An example question: “Why is argon in the first column of the periodic table?” Or, “Explain why argon is in the first column of the periodic table.”
The “Application” Domain
“Application” is what it sounds like—the learner’s ability to apply his knowledge in new situations, that is, situations that were not presented to him during the course.
Here’s a word list typical in such questions:

  • Build
  • Construct
  • Examine
  • Illustrate
  • Solve
  • Use

Here’s an example question: “Using the fact that argon is in the first column of the periodic table, figure out which other elements are in the first row.” Or, “Construct a list of elements in the first column of the periodic table, using the fact that argon is in that column.”
The “Analysis” Domain
This domain, again, is what it sounds like. Given a certain part of the learner’s knowledge, “Analysis” is about the learner taking that apart and coming to conclusions that were not earlier presented.
Here’s a word list typical in such questions:

  • Analyse
  • Categorise
  • Compare
  • Contrast
  • Distinguish
  • Examine
  • Investigate

An example question: “Looking at all the elements in the first column of the periodic table, what would you say are the commonalities?” Or, “Examine the common properties of all the elements in the first column of the periodic table.”
The “Synthesis” Domain 
This refers to coming up with something new or novel based on information learnt from a course.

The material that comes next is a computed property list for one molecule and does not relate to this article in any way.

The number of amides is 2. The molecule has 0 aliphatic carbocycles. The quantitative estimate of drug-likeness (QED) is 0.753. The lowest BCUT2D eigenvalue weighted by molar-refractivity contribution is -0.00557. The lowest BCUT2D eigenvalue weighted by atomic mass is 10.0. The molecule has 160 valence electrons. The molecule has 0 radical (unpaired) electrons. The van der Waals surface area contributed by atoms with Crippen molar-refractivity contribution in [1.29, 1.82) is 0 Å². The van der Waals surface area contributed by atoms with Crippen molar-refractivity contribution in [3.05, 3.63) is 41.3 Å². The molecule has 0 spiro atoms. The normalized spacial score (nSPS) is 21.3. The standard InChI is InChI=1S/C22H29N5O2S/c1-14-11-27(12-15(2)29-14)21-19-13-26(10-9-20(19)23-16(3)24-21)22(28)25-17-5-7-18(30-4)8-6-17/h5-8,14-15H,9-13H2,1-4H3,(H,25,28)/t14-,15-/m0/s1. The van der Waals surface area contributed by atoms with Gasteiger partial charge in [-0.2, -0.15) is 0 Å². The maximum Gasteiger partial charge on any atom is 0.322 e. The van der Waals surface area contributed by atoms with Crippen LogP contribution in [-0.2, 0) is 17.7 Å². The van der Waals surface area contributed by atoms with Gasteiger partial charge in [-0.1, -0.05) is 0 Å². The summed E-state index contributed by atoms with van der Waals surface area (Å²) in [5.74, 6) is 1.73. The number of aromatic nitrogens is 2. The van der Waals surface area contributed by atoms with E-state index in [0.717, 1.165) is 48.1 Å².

Here’s a word list typical in such questions:

  • Compose
  • Construct
  • Create
  • Design
  • Devise
  • Formulate
  • Predict
  • Propose

An example question: “Given the periodic table, come up with an imaginary one for elements with their valences changed according to a certain formula.” Or, “Devise an imaginary periodic table with the valences of the elements changed according to a certain formula.”
The “Evaluation” Domain 
The highest level of Bloom’s taxonomy tests whether the learner can critically appraise a work of art, a novel, etc. More simply, it tests the learner’s ability to compare and contrast course material with entities in the real world. This ability would indicate that he has grasped the material to a sufficient level.
Here’s a word list typical in such questions:

  • Argue
  • Assess
  • Choose
  • Decide
  • Determine
  • Judge
  • Justify
  • Rate
  • Recommend
  • Select

An example question: “What are the shortcomings of Mendeleev’s periodic table?” Or, “Assess Mendeleev’s periodic table of elements in terms of usefulness and shortcomings.”
 
 
Section II: Creating MCQs For The Knowledge Types
This section will let you explore questions phrased in different ways to test for the different types of knowledge. Here, we present a few question possibilities for learners who have just read Nobel laureate William Golding’s Lord of the Flies. The following will be easier to read if you’re familiar with the book; even otherwise, the explanatory notes below should suffice to clarify the examples.